Rewriting History

Posted on May 26, 2019


Rewriting History

Rewriting history to suit yourself or your politics, your race or ethnic background, your religion or your anything else in your cultural or social baggage is not a new phenomenon. But we periodically need to reexamine ourselves to see if we are truly writing good history, or just arguing our points by dipping in here and there and selectively “writing” history by drawing only on the events of the past that suit us, or our sensibilities.

In the last century, communist regimes were past masters of retooling the past to suit their ideologies. The Soviets called it “socialist reality” to conform to communist ideology. If you wrote or didn’t remember the past like the Party required you to, you could spend the rest of your life exiled to Siberia in the Gulag Archipelago. Look up the life of Alexander Solzhenitzyn.

Wars and other conflicts are usually written by the winners, further skewering the truth. I’m not quite sure how it works, but today some historians are writing that we won the Vietnam War, rather than giving up the struggle in 1975 so dramatically portrayed by the iconic image of the last helicopter hovering over an apartment building in Saigon (now Ho Chi Minh City) while people struggled to get aboard.

In the effort to get it right, PBS has initiated a new series entitled Retro devoted to examining the historical roots of modern problems. Or, as their ad put it, “How do today’s top stories relate to the past?” The problem is credibility, or historical accuracy. PBS will take “viewers on a journey into the most important stories of the day, looking at them through the lens of their often-surprising historical roots, providing new insights while correcting the record and exposing myths along the way.”

Some of the stories to be covered include how “Kaepernick’s bended knee during the national anthem was deeply rooted in the 1968 Mexico City Olympics protest, why the government spends nearly $50 million a year to care for approximately 100,000 wild horses thanks to an obscure law passed more than 50 years ago, and how the modern-day recycling movement was fueled by a news story about a barge full of garbage in the 1980s.”

Now, for a palimpsest. I know. I had no idea what a palimpsest was either until the term popped into my inbox from a friend at Vanderbilt who knew I was searching for something in antique documents.

Here’s what a palimpsest is: it comes from a Greek word that means scraped or rubbed again. The best way I can describe it is that ancient writings on parchment, or the skins of animals, were sometimes scrubbed clean and overwritten with a new text or narrative. We’re not exactly rewriting history here, just erasing some and substituting another.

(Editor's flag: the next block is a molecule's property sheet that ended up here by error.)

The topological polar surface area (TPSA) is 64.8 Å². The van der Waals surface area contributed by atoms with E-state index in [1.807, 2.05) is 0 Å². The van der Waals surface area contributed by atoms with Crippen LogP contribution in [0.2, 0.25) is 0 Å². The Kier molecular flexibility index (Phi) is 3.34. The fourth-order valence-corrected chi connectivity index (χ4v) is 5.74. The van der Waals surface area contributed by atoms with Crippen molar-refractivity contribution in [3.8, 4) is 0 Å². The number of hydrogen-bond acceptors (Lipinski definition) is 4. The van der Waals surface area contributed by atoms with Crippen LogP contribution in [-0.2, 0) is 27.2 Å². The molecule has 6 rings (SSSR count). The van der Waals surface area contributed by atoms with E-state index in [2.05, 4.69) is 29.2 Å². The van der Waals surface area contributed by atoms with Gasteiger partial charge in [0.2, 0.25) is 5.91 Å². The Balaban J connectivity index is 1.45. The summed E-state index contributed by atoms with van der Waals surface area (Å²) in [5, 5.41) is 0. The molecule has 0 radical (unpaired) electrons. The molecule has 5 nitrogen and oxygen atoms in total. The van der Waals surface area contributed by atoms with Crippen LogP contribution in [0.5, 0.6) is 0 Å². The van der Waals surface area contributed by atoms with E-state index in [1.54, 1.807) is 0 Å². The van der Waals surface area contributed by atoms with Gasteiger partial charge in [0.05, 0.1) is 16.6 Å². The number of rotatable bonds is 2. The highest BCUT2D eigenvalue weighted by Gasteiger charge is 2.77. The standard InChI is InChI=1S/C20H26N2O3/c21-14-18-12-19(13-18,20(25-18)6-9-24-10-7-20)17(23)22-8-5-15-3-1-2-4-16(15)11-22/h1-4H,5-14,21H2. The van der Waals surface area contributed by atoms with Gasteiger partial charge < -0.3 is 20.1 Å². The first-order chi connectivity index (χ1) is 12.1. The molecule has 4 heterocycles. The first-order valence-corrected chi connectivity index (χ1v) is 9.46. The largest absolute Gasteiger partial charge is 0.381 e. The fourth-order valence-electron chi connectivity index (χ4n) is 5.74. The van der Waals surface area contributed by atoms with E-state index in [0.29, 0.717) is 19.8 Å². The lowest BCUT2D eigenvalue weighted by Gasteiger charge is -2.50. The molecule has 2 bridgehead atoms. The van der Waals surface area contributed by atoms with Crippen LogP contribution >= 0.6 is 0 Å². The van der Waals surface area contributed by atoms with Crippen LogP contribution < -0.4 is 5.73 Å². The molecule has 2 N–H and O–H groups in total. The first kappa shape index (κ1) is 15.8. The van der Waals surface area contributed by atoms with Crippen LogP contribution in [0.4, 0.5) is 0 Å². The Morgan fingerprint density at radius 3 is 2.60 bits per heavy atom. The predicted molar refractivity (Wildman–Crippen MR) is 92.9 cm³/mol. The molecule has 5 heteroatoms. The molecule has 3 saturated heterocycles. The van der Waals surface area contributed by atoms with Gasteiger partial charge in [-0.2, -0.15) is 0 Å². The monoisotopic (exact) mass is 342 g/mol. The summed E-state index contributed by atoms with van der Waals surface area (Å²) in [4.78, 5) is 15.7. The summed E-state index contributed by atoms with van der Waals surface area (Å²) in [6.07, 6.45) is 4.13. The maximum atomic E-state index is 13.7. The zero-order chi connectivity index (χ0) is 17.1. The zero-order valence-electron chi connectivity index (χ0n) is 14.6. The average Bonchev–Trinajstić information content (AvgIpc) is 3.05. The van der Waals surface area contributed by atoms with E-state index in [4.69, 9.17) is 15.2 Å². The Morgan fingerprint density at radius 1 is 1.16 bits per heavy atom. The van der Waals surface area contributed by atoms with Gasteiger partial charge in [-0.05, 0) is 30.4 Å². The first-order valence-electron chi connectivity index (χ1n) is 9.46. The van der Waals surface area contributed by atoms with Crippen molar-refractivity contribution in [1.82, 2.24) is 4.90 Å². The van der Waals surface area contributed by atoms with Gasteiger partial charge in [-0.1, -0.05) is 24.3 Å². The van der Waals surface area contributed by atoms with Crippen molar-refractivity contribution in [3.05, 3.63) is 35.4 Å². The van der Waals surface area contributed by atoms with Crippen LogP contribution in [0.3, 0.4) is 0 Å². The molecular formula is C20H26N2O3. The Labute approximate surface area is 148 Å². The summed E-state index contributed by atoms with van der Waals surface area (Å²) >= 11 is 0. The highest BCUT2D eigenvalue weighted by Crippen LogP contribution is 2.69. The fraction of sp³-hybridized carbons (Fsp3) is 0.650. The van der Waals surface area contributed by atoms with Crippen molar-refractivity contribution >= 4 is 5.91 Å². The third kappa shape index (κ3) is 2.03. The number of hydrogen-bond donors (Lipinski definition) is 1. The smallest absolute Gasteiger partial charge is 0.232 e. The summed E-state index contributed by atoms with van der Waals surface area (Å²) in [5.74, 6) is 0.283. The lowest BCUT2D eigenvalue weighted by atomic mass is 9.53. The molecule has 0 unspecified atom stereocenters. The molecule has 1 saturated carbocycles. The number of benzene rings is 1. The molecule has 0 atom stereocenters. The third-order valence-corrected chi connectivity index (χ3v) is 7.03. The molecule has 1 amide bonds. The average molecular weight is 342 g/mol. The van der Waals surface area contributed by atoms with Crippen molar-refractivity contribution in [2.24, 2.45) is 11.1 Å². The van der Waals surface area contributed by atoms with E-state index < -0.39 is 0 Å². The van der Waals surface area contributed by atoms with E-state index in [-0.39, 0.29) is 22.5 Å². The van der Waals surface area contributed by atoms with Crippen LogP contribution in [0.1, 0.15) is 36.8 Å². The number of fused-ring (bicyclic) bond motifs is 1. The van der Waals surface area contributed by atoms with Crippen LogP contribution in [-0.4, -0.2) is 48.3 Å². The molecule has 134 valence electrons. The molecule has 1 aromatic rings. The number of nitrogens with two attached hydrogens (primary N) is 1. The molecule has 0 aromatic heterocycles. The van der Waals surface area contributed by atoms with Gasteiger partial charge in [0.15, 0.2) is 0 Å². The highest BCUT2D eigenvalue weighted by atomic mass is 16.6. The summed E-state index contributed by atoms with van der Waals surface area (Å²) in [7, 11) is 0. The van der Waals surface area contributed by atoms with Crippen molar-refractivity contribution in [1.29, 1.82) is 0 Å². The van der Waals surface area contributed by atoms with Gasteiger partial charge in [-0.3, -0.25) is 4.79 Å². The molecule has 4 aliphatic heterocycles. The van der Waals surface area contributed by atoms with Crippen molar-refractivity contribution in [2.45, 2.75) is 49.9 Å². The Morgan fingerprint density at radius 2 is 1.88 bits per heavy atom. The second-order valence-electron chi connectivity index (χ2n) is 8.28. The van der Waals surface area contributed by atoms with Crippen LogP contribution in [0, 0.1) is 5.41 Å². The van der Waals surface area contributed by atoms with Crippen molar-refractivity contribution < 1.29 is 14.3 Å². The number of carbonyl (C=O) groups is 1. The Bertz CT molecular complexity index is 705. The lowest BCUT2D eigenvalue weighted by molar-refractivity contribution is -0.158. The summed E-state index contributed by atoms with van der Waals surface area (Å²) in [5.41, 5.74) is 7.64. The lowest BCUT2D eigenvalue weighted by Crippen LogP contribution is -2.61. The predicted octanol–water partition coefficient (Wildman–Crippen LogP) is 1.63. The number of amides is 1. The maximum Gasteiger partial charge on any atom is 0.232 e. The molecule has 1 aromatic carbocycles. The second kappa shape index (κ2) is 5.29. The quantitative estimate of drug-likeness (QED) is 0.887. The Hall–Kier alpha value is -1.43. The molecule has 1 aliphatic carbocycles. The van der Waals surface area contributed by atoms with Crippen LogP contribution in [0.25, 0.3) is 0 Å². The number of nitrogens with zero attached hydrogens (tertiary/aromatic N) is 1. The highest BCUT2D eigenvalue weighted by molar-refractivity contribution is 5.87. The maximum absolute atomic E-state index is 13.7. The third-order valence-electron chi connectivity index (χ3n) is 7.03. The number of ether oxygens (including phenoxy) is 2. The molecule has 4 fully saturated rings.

Perhaps the most famous palimpsest is the Syriac Sinaitucus, a late 4th century manuscript containing a translation of the four Gospels into Syriac. These were overwritten by a biography of female saints and martyrs. So, there you go girls. @metoo has a longer history than you thought.

This palimpsest was found in the library at Saint Catherine’s Monastery at the foot of Mt. Sinai in 1892. The palimpsest is still kept by the Monastery. It is one of the—if not the—oldest copies of the Gospels in Biblical Aramaic, one of three main languages of the region, along with Latin and Greek.

Finally, a little true history of that famous South Carolina racist and segregationist Strom Thurmond (1902-2003).

In 1942, although exempt because of his age and judgeship, he joined the army. At the Normandy Invasion in 1944, he landed in a glider with the 82nd Airborne Division and received 18 decorations during the war.

As governor (1946-1950), he intervened in the lynching and trial of Willie Earle in early 1947. Earle was accused of murdering a Greenville cab driver in Pickens County and he was dragged out of the jail and murdered by a mob. Governor Thurmond was determined to see that justice was done. His state police cooperated closely with the FBI and 31 were charged, and subsequently tried with a jury of 12 white men. The trial drew national attention, covered by reporters for The New Yorker and Life Magazine among others.

The jury deliberated for 5 hours and 13 minutes and returned a verdict of not guilty. The New York Times editorialized:

“There has been a victory for law, even though Willie Earle’s slayers will not be punished for what they did. A precedent has been set. Members of lynching mobs may now know that they do not bask in universal approval, even in their own disgraced communities, and they may begin to fear that someday, on sufficient evidence and with sufficient courage, a Southern lynching case jury will convict.”

In 1950 Fritz Hollings (later Governor and Senator) wrote an anti-lynching bill signed into law, specifying the death penalty for lynching. No further lynchings occurred in South Carolina.

We measure progress in small increments. History is complicated and not to everyone’s liking. But the truth is important. I’m reading a new book, Won Over, Reflections of a Federal Judge on His Journey from Jim Crow Mississippi. More later but pick it up if you want some insights into people of the Old South who were decent, well meaning and believed in equality and justice, but were still segregationists. It is a complicated, and conflicted, story, but it is the truth.

Published as “Rewriting History” March 17, 2019 in The Tuscaloosa News.